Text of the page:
At a recent showing of Bury The Hatchet, a documentary film on Mardi Gras Indians, the film series’ moderator was pleased to point out to a predominantly tourist audience the idealism inherent in the proposed removal: although in the 1960s the city overlooked the concerns and opposition of Treme and 7th ward neighbors in erecting the elevated expressway, current Mayor Mitch Landrieu is poised to right the wrongs of history and return the once majestic Avenue to its former glory. The moderator went on to say that mostly everybody supports it. Special guest Big Chief Alfred Doucette disagreed.
“They might say they’re bringing back the Avenue, but they’re bringing the dollar for them. Mayor Landrieu might go on TV and say he supports my community and my culture, but he don’t,” said Doucette. Further commenting on the proposed revitalization of Claiborne and its potential expansion as a cultural economy zone, Doucette noted “They’re bringing the Quarters to Rocheblave. The city is making downtown pretty, but what about the rest? The 6th, 7th, 8th and 9th wards? And New Orleans East?”
Which brings us back to the conversation about gentrification in New Orleans that is not happening. Which communities get transformed? Which don’t? What if your neighborhood hasn’t won the cultural cache lottery? What if your cultural products aren’t good enough for market? How can a neighborhood that is not historically and culturally “significant” jockey for reinvestment? And for that matter, how can any neighborhood in New Orleans not be historically and culturally significant?
As the discourse on New Orleans’ gentrification enters the public realm, it is important to understand that the “White Teapot’s” revitalization via the “cultural economy” didn’t “just happen.” Municipal, state and Federal policy, along with tourism marketing agencies, large development corporations, the local and national press and various non-profit foundations are all employed in a campaign to sell the concept of vibrancy in some neighborhoods while plainly neglecting others. The concern for residents, both within, adjacent to and outside of the “White Teapot” and whether or not they have a “right to the city” might only be addressed by a real dialogue that includes real policy. If “How gentrification is evaluated depends a great deal on how it is defined,” a reversal of the narrative that it is “inevitable” might at least be a beginning.
NOTE ON NEW GEOGRAPHY:
Lastly, a short note on the website journal that published Campanella’s gentrification article. New Geography is helmed by Joel Kotkin, a self-described Truman Democrat favored in conservative circles as a pro-suburban/anti-New Urbanist critic. He consistently views urban redevelopment as a threat to suburbia, and moreover, to families and the American way of life. Considering that the Smart Growth Bywater chapter lists Campanella on its Advisory Board, it’s at first surprising that New Geography would publish him. Maybe it’s Campanella’s end note in “Gentrification and its Discontents” that falls in line with Kotkin’s ideals. After thoroughly skewering the habits and consumption patterns of the creative class, Campanella notes the decline of families and family oriented amenities in the Bywater, stating
“Lack of age diversity and a paucity of “kiddie capital”—good local schools, playmates next door, child-friendly services—are the hobgoblins of gentrification in a historically familial city like New Orleans. Yet their impacts seem to be lost on many gentrifiers.”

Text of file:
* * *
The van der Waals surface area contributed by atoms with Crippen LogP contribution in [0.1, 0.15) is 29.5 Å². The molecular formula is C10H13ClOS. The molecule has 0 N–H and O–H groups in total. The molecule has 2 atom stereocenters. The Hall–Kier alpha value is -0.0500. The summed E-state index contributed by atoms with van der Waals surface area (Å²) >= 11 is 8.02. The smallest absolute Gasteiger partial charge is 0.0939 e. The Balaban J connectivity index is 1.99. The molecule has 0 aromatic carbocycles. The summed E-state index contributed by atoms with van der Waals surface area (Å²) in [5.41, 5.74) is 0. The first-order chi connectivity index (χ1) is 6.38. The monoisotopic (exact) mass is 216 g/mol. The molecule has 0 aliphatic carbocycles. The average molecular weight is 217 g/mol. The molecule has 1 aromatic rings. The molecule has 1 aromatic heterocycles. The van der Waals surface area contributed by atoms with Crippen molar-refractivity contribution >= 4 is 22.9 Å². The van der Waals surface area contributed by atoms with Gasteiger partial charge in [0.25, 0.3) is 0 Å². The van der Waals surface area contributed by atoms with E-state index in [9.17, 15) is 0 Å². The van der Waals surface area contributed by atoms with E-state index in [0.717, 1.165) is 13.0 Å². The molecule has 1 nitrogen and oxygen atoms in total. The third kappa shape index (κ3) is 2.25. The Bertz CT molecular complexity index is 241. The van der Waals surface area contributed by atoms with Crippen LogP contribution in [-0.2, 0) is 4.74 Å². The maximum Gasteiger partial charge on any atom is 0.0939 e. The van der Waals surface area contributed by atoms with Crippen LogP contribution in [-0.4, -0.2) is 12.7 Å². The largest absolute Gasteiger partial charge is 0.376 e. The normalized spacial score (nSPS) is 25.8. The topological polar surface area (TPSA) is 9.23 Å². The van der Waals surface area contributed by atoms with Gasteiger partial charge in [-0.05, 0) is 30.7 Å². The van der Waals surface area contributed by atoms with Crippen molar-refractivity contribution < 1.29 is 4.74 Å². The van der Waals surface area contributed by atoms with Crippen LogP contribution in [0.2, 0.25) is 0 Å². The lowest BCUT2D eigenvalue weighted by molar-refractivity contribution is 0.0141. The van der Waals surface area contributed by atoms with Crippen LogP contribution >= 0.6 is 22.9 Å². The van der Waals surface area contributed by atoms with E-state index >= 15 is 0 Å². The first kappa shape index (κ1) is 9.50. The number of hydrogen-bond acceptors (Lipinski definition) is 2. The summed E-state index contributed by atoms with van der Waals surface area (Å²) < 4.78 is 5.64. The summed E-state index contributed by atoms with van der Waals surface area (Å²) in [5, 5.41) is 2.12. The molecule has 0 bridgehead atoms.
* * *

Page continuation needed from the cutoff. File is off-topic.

And although that statement might sound like a reasonable admonishment to most readers, it’s worth mentioning that it is quite in line with New Geography and Kotkin’s philosophy.
Take a closer look at New Geography. Stories such as “Is The Family Finished?” is just one of many on the site bemoaning that the “creative class” New Urbanism, Smart Growth, and urban living will undermine the American political system. In interviews Kotkin calls density “a form of neo-feudalism.” and “an assault on the aspirations of most families.” As author of “The Rise of Post-Familialism: Humanity’s Future?” he warns “Societal norms, which once almost mandated family formation, have begun to morph. The new norms are reinforced by cultural influences that tend to be concentrated in the very areas — dense urban centres — with the lowest percentages of married people and children.”
Commenting on urban educated couples waiting to have children, Kotkin argues “women making reasonable decisions about their own lives aren’t spending much time considering the age breakdown of voters in future elections or the nation’s fiscal health in 2050.” He praises “America’s open spaces, sprawling suburbs, openness to immigrants, and relatively religious culture” that “helped keep our population young and growing.”
That Campanella cites David Brooks’s definition of Bourgeois Bohemians (Bobos) in stage three of his four phases of gentrification (after noting himself of the third phase, but decidedly not bohemian) is also interesting. Brooks and Kotkin’s New Geography share a pro-family contempt for Bobos; their respective writings cite one another often. Many local readers got a satisfying chuckle out of Campanella’s send up of the tropes and generalizations of the creative class and gentrification, but for New Geography readers, lambasting contemporary urban trends is a sort of battle cry. Look what the urban elites are up to!
Most recently, Kotkin published yet another retort on Richard Florida’s creative class theories. While worthy of criticism, Kotkin’s supposed take-down on vibrancy and the creative class is hardly a fair counterpoint. As much as Florida has generated a massive enterprise selling his ideas on the necessity of vibrant urban cultural centers, Kotkin’s response serves a suburban conservative ideology wary of “urban-centric” policy. Both author’s contributions tend to reduce debate to the “elite city” versus the “real American suburbs.”
Christine Horn is a resident of the Marigny. Since 2006 she has served as editor-at-large for NOLAFugees Press.